Today in WW II: 10 Nov 1941 To increase production, US Army gives Ford Motor Co. a contract to manufacture the Willys designed jeep.  More 
10 Nov 1944 Accidental detonation of 3800 tons of ammunition on USS Mount Hood [AE-11] while anchored on Manus Island [Papua New Guinea] destroys itself and 22 small boats, damages 36 nearby ships, and kills 432 men with 371 more injured.
Visit the Olive-Drab.com World War II Timeline for day-by-day events 1939-1945! See also WW2 Books.

Early Dodge Military Trucks

Prior to World War II, the vehicles procured by the War Department for military use were based on commercial designs. Military modifications were few, such as de-plating chrome parts and painting the entire vehicle in olive drab. Custom designed military vehicles, the normal practice in WW II and later, were few.

Dodge went on to be the major supplier of light tactical trucks in World War II, with the Dodge half-ton 4x4 VC-1 to VC-6 (G505), the half-ton 4x4 WC-1 to WC-50 (G505), the 3/4 ton 4x4 WC-51 to WC-61 and WC-64 (G502), and the related WC-62 and WC-63 1 1/2 ton, 6x6 (G507) trucks.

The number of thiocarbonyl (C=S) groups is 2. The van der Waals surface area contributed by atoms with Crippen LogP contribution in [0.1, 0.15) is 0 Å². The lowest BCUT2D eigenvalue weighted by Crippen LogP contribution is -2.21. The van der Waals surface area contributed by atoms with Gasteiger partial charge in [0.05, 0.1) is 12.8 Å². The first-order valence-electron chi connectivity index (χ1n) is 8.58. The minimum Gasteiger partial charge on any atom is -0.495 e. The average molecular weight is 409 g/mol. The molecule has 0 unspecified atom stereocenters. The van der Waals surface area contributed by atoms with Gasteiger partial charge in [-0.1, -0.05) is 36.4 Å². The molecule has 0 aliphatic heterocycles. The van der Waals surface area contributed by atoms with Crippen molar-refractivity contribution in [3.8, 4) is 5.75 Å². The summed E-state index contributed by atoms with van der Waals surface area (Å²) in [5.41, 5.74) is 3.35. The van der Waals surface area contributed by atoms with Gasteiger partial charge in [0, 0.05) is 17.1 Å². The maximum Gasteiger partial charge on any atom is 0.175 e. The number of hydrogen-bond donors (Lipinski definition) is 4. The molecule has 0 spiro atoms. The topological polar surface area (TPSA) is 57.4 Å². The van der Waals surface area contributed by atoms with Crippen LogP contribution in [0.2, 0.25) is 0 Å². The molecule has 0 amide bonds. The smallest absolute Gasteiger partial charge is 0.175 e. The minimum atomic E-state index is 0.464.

Believed to be KC-1 Dodge 1/2 ton, probably 1935
Believed to be KC-1 Dodge 1/2 ton, probably 1935.
Source: National Archives with original caption: "Photograph of a machine-gunned army truck at Hickam Field, Hawaii, after the 7 December 1941 attack on Pearl Harbor."

1934 Dodge 1 1/2 ton, Courtesy of Dave Walizer
1934 Dodge 1 1/2 ton, Courtesy of Dave Walizer.

Dodge 1 1/2 ton 4x4 Cargo Trucks from the 38th Infantry Service Company, 3rd Infantry Division (Marine Division), Camp Green, NC, on the parade ground at the Presidio of San Francisco, 1935
Dodge 1 1/2 ton 4x4 Cargo Trucks from the 38th Infantry Service Company, 3rd Infantry Division (Marine Division), Camp Green, NC, on the parade ground at the Presidio of San Francisco, 1935.

1935 Dodge, Courtesy of Dave Walizer
1935 Dodge, Courtesy of Dave Walizer.

1935 Dodge, Courtesy of Dave Walizer.
1935 Dodge, Courtesy of Dave Walizer

1935 Dodge, Courtesy of Dave Walizer
1935 Dodge, Courtesy of Dave Walizer.